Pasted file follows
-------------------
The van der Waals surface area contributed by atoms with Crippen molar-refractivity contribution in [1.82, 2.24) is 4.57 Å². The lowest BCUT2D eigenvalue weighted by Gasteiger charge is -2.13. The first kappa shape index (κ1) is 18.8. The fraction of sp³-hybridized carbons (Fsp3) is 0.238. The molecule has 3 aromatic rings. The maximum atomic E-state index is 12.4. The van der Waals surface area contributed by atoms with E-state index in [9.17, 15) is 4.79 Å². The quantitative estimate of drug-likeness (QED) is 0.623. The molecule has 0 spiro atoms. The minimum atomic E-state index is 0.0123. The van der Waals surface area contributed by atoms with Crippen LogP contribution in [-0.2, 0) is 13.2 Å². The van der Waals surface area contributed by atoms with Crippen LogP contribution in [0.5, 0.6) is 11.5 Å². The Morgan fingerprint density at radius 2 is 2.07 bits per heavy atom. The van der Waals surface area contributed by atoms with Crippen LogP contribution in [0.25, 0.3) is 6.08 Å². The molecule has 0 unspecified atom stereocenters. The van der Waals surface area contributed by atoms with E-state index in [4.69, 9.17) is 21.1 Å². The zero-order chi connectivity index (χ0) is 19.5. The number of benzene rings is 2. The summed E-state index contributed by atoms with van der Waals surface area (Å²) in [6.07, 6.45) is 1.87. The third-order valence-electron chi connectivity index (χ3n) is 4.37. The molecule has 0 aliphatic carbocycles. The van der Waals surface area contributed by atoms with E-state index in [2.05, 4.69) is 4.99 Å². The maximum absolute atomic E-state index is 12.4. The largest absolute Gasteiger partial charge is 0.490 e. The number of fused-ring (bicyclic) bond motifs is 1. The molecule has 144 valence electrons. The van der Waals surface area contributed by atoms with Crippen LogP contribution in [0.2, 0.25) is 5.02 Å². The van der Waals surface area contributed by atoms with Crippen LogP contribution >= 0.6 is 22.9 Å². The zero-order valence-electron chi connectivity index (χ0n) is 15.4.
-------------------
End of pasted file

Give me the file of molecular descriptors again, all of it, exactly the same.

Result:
The van der Waals surface area contributed by atoms with Crippen molar-refractivity contribution in [1.82, 2.24) is 4.57 Å². The lowest BCUT2D eigenvalue weighted by Gasteiger charge is -2.13. The first kappa shape index (κ1) is 18.8. The fraction of sp³-hybridized carbons (Fsp3) is 0.238. The molecule has 3 aromatic rings. The maximum atomic E-state index is 12.4. The van der Waals surface area contributed by atoms with E-state index in [9.17, 15) is 4.79 Å². The quantitative estimate of drug-likeness (QED) is 0.623. The molecule has 0 spiro atoms. The minimum atomic E-state index is 0.0123. The van der Waals surface area contributed by atoms with Crippen LogP contribution in [-0.2, 0) is 13.2 Å². The van der Waals surface area contributed by atoms with Crippen LogP contribution in [0.5, 0.6) is 11.5 Å². The Morgan fingerprint density at radius 2 is 2.07 bits per heavy atom. The van der Waals surface area contributed by atoms with Crippen LogP contribution in [0.25, 0.3) is 6.08 Å². The molecule has 0 unspecified atom stereocenters. The van der Waals surface area contributed by atoms with E-state index in [4.69, 9.17) is 21.1 Å². The zero-order chi connectivity index (χ0) is 19.5. The number of benzene rings is 2. The summed E-state index contributed by atoms with van der Waals surface area (Å²) in [6.07, 6.45) is 1.87. The third-order valence-electron chi connectivity index (χ3n) is 4.37. The molecule has 0 aliphatic carbocycles. The van der Waals surface area contributed by atoms with E-state index in [2.05, 4.69) is 4.99 Å². The maximum absolute atomic E-state index is 12.4. The largest absolute Gasteiger partial charge is 0.490 e. The number of fused-ring (bicyclic) bond motifs is 1. The molecule has 144 valence electrons. The van der Waals surface area contributed by atoms with Crippen LogP contribution in [0.2, 0.25) is 5.02 Å². The van der Waals surface area contributed by atoms with Crippen LogP contribution >= 0.6 is 22.9 Å². The zero-order valence-electron chi connectivity index (χ0n) is 15.4.